Synopses & Reviews
An original, contrarian philosophy that challenges today's leaders to look past the quick fix and deal thoughtfully with the real complexities of managing people.
In organizations, as in life, human behavior is often irrational -- and problems do not easily lend themselves to the simplistic answers and gimmickry offered in the myriad business "self-help" books and management training programs available today. In Management of the Absurd, Richard Farson zeros in on the paradoxes of communication, the politics of management, and the dilemmas of change, exploring relationships within organizations and offering a unique perspective on the challenges managers face.
Fortune If you are willing to look at your life, your career, and your company from an entirely fresh angle, this book may provide more surprises and insights than you will find in any ten other management tomes that appear this year.
Robert Kuttner Economics columnist, Business Week A succinct and charming book on the nuances of leadership. Stands out from the usual homilies about how to be a manager -- a work of humanity and wisdom.
The San Diego Union-Tribune Every once in a while, someone writes a management book that throws all current thought on the subject out the window. Such is the case with Management of the Absurd. Well-written and easy to absorb.
Tom Peters This may be the best book on leadership I've ever read.
Chicago Tribune Lively...compelling...perfectly suited for a world bursting with absurdity and paradox.
A "Business Week" bestseller, this original, contrarian philosophy challenges today's leaders to look past the quick fix and deal thoughtfully with the real complexities of managing people.
About the Author
Richard Farson, a psychologist, educator, and former CEO, is president of the International Design Conference in Aspen. He lives in La Jolla, California.
Table of Contents
Foreword by Michael Crichton
Introduction: Embracing Paradox and Absurdity
A Different Way of thinking
1. The Opposite of a Profound Truth Is Also True
2. Nothing Is as Invisible as the Obvious
The "Technology" of Human Relation
3. The More Important a Relationship, the Less Skill Matters
4. Once You Find a Management Technique That Works, Give It Up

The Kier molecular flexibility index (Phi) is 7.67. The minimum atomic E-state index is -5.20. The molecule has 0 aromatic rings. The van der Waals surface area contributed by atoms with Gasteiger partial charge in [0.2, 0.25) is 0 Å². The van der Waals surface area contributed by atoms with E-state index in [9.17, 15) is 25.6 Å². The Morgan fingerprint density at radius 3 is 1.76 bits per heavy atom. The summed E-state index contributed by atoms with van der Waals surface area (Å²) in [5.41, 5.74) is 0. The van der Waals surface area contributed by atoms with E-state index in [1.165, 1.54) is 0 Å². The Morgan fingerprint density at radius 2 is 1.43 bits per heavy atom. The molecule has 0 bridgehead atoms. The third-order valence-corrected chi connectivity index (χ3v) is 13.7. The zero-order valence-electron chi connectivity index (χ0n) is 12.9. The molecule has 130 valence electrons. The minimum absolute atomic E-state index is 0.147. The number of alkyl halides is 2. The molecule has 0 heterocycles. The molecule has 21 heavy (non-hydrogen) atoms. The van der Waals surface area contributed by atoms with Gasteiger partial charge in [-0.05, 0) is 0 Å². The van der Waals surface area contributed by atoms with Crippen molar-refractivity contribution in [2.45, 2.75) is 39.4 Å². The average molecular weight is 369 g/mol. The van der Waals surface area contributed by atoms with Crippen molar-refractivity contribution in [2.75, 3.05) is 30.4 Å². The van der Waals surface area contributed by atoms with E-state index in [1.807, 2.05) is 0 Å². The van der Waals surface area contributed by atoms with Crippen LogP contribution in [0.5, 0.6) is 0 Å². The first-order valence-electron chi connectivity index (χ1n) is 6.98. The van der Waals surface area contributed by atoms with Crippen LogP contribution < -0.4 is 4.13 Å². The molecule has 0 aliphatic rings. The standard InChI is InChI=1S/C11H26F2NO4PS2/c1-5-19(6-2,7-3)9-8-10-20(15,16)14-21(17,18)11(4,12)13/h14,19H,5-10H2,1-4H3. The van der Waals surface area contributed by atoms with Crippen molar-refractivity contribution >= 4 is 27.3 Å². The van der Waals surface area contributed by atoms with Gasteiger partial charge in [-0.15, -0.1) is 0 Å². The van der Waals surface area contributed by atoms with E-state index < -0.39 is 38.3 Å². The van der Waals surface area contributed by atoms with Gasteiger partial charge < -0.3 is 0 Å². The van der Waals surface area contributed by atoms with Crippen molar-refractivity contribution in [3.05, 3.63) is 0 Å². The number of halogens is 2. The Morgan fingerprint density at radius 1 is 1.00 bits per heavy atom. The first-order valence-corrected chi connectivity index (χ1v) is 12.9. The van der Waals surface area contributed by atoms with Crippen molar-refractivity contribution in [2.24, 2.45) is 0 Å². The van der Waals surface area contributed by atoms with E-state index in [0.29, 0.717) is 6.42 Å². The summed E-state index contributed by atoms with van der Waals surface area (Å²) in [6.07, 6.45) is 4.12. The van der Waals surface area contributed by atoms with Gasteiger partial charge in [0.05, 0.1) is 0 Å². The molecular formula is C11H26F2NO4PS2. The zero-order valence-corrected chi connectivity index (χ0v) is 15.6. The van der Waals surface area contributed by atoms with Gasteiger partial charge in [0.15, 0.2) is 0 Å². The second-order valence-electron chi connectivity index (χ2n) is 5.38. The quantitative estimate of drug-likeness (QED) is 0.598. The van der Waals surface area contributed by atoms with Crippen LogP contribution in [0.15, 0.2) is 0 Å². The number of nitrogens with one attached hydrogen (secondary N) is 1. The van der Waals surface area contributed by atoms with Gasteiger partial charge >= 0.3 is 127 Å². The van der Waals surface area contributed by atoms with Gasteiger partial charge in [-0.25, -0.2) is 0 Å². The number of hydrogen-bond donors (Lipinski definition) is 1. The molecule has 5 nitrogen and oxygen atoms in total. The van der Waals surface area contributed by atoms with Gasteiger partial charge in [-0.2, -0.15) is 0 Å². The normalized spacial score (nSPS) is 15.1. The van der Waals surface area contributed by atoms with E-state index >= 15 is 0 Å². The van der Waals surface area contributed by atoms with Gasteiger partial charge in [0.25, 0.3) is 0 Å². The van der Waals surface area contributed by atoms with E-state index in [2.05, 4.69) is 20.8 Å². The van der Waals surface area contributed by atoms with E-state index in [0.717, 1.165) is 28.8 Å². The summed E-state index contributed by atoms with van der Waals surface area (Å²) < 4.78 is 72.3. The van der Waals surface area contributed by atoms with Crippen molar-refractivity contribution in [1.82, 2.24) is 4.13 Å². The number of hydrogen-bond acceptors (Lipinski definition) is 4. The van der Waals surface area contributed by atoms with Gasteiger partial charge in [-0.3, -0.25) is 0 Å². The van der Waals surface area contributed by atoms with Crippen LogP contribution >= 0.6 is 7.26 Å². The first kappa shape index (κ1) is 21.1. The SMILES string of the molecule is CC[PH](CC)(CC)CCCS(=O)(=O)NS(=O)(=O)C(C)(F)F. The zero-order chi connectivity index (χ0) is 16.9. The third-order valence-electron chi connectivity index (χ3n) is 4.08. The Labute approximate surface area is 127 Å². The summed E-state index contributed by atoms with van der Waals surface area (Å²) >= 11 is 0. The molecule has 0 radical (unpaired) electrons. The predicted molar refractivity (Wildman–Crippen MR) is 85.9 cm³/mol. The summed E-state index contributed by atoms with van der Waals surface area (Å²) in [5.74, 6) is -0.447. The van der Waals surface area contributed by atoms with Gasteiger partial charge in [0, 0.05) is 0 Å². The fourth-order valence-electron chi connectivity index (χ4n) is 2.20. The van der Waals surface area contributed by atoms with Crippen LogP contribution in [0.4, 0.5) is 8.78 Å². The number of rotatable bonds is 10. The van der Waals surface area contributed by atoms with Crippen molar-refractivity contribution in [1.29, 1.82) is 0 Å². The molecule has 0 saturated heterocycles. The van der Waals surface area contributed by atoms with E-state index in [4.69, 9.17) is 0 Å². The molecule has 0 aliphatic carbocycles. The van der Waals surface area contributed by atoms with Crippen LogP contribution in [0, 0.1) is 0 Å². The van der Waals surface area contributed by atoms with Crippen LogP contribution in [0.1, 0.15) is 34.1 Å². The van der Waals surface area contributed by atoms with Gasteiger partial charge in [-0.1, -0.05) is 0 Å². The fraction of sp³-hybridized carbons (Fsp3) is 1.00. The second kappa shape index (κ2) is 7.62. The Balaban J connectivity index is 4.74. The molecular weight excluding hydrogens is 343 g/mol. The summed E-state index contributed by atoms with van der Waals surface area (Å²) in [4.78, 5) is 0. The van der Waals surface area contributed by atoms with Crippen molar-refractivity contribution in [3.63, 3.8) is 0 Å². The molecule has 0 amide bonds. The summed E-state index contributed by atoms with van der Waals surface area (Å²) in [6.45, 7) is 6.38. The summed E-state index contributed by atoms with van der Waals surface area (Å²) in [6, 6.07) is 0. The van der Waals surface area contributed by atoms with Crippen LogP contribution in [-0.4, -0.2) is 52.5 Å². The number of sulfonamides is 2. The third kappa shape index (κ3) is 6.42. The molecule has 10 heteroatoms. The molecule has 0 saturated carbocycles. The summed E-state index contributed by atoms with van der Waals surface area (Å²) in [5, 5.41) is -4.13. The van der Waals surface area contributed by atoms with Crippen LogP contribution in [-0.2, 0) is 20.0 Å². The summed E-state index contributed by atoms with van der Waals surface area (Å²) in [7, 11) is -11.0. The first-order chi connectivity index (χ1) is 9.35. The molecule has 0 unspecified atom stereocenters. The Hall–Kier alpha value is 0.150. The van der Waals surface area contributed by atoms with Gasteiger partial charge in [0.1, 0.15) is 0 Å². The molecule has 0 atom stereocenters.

5. Effective Managers Are Not in Control
6. Most Problems That People Have Are Not Problems
7. Technology Creates the Opposite of Its Intended Purpose
8. We Think We Invent Technology, but Technology Also Invents Us
The Paradoxes of Communication
9. The More We Communicate, the Less We Communicate
10. In Communication, Form Is More Important Than Content
11. Listening Is More Difficult Than Talking
12. Praising People Does Not Motivate Them
The Politics of Management
13. Every Act Is a Political Act
14. The Best Resource for the Solution of Any Problem Is the Person or Group That Presents the Problem
15. Organizations That Need Help Most Will Benefit from It Least
16. Individuals Are Almost Indestructible, but Organizations Are Very Fragile
17. The Better Things Are, the Worse They Feel
Dilemmas of Change
18. We Think We Want Creativity or Change, but We Really Don't
19. We Want for Ourselves Not What We Are Missing, but More of What We Already Have
20. Big Changes Are Easier to Make Than Small Ones
21. We Learn Not from Our Failures but from Our Successes -- and the Failures of Others
22. Everything We Try Works, and Nothing Works
23. Planning Is an Ineffective Way to Bring About Change
24. Organizations Change Most by Surviving Calamities
25. People We Think Need Changing Are Pretty Good the Way They Are
The Aesthetics of Leadership
26. Every Great Strength Is a Great Weakness
27. Morale Is Unrelated to Productivity
28. There Are No Leaders, There Is Only Leadership
29. The More Experienced the Managers, the More They Trust Simple Intuition
30. Leaders Cannot Be Trained, but They Can Be Educated
31. In Management, to Be a Professional One Must Be an Amateur
Avoiding the Future
32. Lost Causes Are the Only Ones Worth Fighting For
33. My Advice Is Don't Take My Advice